HAMILTON, OH (FOX19) - Hamilton's school superintendent who recently quit was accused of a myriad of allegations ranging from sexual harassing female employees to discriminating against special needs students and trying to influence the last school board election, according to records obtained by FOX19 NOW.
Tony Orr resigned earlier this month, but the district has never stated exactly what he was accused of, other than to say there were allegations he may have violated board policies. Veteran school attorney John Concannon outlined the accusations on behalf of his clients, at least two school employees, in a Jan. 19 letter to the school district's attorney, Bill Deters.
"These allegations," Concannon wrote, according to a copy of the letter obtained by FOX19 NOW, "deserve serious consideration as the consequences are potentially devastating to the Board, employees, students and school community. I also believe that, as is often true, there are incidents that are currently unknown to my clients and more that will emerge if properly investigated."
The specific allegations outlined in the letter are:
- Quid pro quo sexual harassment of female employees
- Hostile environment sexual harassment of employees
- Ethnically hostile and abusive behavior on at least one occasion witnessed by several employees
- Ordering subordinates to delete district email records
- Discriminating against special needs students
- Attempting to unprofessionally and dishonestly influence the last board election
- Ordering bad faith evaluations of employees for personal reasons
Concannon, who has served as legal counsel for both Cincinnati and Dayton school districts, requested an immediate outside, independent investigation. He also demanded the district put Orr on leave or he would go over the district's head to state and federal education officials.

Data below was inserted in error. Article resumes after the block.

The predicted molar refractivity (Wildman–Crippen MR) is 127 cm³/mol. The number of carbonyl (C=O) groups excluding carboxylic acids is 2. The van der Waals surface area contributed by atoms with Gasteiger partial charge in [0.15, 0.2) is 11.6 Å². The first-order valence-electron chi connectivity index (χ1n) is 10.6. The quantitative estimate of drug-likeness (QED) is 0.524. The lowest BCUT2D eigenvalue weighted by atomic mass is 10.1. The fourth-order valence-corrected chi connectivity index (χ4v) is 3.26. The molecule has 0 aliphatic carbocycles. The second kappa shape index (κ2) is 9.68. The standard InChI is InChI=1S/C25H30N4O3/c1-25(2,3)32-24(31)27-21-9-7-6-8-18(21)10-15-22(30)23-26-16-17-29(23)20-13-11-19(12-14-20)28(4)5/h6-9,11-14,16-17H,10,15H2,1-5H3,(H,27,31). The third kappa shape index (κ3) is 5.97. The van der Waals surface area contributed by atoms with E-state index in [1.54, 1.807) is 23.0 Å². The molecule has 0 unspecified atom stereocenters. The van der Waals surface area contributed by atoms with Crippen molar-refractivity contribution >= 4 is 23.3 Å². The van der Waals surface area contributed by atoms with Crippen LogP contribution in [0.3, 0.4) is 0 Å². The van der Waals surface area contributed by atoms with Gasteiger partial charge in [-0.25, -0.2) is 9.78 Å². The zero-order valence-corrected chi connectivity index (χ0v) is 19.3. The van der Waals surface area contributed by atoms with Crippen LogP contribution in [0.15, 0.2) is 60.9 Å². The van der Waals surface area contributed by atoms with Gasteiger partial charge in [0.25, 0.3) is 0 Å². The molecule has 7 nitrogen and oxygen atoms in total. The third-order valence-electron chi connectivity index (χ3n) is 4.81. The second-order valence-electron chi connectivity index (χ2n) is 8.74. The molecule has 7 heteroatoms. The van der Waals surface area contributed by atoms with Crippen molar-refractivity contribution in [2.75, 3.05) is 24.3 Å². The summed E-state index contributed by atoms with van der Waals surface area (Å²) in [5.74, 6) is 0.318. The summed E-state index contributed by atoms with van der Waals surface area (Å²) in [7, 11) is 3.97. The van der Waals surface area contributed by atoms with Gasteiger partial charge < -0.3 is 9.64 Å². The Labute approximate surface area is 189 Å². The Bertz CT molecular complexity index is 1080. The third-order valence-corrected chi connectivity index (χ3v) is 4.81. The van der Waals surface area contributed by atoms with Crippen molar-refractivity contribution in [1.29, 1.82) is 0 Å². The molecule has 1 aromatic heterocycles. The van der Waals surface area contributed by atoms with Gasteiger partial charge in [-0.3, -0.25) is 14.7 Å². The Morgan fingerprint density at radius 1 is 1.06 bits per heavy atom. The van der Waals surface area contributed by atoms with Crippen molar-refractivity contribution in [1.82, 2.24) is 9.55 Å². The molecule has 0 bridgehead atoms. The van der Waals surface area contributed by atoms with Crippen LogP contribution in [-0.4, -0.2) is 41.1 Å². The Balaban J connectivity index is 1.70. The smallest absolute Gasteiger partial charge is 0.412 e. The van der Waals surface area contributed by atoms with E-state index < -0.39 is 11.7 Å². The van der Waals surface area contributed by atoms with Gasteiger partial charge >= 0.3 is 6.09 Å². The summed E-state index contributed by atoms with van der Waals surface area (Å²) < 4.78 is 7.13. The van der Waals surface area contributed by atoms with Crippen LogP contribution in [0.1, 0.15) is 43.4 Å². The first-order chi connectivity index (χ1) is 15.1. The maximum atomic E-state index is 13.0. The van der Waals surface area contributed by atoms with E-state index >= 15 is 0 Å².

Orr was put on leave in early February and quit April 12.
Concannon said he believes his clients did the right thing by bringing the issues to the board's attention so they could deal with it.
"They believed that they had a professional duty to make this known," he said. "They hired me to handle the process for them. It was very stressful on them to go through this. It was not fun, but it was something they believed they had to do, and they completed their piece in this, and they do not want to do any more on this."
He also said he gave the district credit for quickly taking action to look into the matter: "They immediately put him on paid administrative leave and started an independent investigation."
Orr, who could not be reached for comment Tuesday, will remain on paid administrative leave with the district through July 31. He earns $156,818 annually and receives, within 30 days, $130,000 and the amount of his accrued and unused vacation balance through July 31, his separation agreement shows. The agreement releases Orr "from any and all liability, claims, demands or controversies of any kind which the Board may have or claim to have arising out of or relating to Orr's employment with the board."